An appeals court has decided it will rehear the case of a former Mississippi student whom school officials punished for posting online a profanity-filled rap alleging two school employees had inappropriate contact with other students.
The bill, which Rep. Alex Looysen, a Republican, introduced on Jan. 19, would enhance students’ freedom of expression in school-sponsored media, preventing schools from citing the Hazelwood v. Kuhlmeier precedent. The bill would protect students in both public K-12 schools and colleges.
The legislation would enhance students’ freedom of expression in school-sponsored media regardless of school funding, preventing administrators from invoking the Hazelwood School District v. Kuhlmeier precedent.
Legislators in North Dakota introduced a bill Monday ensuring students’ freedom of expression in school-sponsored media, regardless of whether the media receives financial support from the school or college.
In February 1969, the U.S. Supreme Court reversing lower court decisions in favor of three Iowa students who were suspended for wearing black armbands in protest of the Vietnam War. Memorably, the court's majority opinion — penned by Justice Abe Fortas — noted that neither students nor teachers "shed their constitutional rights to freedom of speech or expression at the schoolhouse gate." The ruling sets the standard by which school administrators may censor student speech.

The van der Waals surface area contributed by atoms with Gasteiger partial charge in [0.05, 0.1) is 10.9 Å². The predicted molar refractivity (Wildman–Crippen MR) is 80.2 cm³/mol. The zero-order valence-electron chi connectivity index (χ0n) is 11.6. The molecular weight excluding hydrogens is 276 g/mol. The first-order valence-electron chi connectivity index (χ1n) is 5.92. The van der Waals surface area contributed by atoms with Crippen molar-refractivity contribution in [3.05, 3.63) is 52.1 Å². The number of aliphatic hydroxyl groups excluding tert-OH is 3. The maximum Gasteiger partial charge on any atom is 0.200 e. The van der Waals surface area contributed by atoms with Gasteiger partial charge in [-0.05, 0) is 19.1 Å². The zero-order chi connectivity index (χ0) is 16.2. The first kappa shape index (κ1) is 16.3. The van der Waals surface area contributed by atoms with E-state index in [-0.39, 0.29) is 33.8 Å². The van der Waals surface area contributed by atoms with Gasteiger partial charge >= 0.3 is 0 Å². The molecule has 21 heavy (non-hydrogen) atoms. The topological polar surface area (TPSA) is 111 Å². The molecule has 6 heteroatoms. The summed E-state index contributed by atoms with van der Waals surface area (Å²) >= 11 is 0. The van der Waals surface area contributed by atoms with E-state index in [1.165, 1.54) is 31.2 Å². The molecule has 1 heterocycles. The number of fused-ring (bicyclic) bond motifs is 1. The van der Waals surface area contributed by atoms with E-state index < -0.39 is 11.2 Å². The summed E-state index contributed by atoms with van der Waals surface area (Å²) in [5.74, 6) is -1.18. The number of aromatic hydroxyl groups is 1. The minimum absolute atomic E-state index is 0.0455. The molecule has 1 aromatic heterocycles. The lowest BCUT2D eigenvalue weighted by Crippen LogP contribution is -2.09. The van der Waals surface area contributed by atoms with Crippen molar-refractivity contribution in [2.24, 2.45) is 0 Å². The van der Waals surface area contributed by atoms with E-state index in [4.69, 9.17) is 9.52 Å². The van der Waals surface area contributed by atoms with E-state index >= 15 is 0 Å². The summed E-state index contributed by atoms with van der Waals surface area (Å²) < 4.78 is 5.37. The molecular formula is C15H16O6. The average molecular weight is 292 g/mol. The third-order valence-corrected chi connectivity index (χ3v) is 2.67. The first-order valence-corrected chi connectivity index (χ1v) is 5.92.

A middle-school student uses Twitter to chat with friends about her anger over losing her boyfriend to another girl.
On my third day on the job at the Student Press Law Center, I got a phone call from Mary Beth Tinker.
We have many miles to go before America is a safe place for kids to talk about what's on their minds.
When a student voices a personal opinion during school -- even during class -- that opinion is entitled to a high degree of First Amendment protection, and it may neither be proscribed nor punished absent concrete evidence that it provoked a disruptive reaction or was imminently likely to do so.That has been the law for some 44 years, since the Supreme Court decided Tinker v.
In 1965, three Iowa